Once you have located them it is important not to rush in to it and ruin your chances from the off. I tend to just patiently wait and observe them for a while as you can learn a lot from watching them such as where on the spot they like to feed the most and which way they approach the area from and sometimes which food items are taken more readily allowing you to choose your hookbait carefully. Quiet often the fish will move off after a little while especially if they have cleared out the free offerings and this then allows you to carefully lower in your rig without spooking them. Once the fish have found spots like this they nearly always return searching for more food only this time you will have a rig in place and its just a case of patiently waiting.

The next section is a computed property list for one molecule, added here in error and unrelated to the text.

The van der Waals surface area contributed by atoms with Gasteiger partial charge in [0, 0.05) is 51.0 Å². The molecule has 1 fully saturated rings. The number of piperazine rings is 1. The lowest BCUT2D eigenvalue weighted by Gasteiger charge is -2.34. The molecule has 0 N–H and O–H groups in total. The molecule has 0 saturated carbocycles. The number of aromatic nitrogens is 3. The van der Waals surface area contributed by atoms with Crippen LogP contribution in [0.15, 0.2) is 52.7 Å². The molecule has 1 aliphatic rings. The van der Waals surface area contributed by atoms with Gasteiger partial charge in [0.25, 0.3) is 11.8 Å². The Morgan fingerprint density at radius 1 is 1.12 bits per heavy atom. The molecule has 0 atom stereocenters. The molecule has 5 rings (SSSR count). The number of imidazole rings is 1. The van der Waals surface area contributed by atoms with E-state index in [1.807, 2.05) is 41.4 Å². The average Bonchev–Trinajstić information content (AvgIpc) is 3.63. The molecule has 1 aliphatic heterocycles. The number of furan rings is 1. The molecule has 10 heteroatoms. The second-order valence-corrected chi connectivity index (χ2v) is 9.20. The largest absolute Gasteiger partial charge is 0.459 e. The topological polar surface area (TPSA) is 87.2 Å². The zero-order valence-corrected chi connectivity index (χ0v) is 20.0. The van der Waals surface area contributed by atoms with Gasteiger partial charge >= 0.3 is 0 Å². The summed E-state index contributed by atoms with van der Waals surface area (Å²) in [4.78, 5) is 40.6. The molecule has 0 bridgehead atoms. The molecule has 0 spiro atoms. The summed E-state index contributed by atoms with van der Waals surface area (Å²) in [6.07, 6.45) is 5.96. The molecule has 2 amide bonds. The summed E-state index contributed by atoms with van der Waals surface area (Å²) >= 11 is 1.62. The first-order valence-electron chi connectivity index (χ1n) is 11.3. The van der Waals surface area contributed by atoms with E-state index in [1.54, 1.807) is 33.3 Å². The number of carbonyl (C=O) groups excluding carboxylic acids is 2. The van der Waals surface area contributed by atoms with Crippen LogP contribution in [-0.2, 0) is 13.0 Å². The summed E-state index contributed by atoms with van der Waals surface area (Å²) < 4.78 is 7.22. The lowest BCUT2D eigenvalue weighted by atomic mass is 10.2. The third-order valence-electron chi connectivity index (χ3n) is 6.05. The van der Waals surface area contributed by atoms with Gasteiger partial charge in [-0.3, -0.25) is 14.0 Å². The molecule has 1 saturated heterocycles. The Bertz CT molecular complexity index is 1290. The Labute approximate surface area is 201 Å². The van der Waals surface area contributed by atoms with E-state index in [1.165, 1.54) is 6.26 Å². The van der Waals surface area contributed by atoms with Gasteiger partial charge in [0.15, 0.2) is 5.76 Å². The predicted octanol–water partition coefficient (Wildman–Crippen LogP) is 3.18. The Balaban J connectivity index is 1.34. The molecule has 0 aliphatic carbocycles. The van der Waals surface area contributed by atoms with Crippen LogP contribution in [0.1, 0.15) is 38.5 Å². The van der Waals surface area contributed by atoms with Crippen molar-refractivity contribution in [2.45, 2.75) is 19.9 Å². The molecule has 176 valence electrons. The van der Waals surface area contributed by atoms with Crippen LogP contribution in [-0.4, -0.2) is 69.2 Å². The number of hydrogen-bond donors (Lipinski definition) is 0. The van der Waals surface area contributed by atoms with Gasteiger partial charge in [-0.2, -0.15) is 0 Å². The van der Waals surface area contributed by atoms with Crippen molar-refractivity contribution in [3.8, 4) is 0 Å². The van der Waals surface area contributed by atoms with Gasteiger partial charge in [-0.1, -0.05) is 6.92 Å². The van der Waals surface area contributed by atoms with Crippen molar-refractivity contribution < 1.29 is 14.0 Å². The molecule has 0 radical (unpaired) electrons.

Something else that works well is to temporarily spook them by flicking pellets one at a time on to the spot where the fish are feeding. This will normally semi-spook them causing them to just drift off the spot long enough to lower a rig in before they return. As far as presentation I always use the same set-up as I have found it to be extremely effective in the edge.

      I hope this information helps with your limited time on the bank, just remember to use your eyes and stay mobile but most importantly have fun and enjoy your time on the bank.

      Tom Oliver

Leave A Comment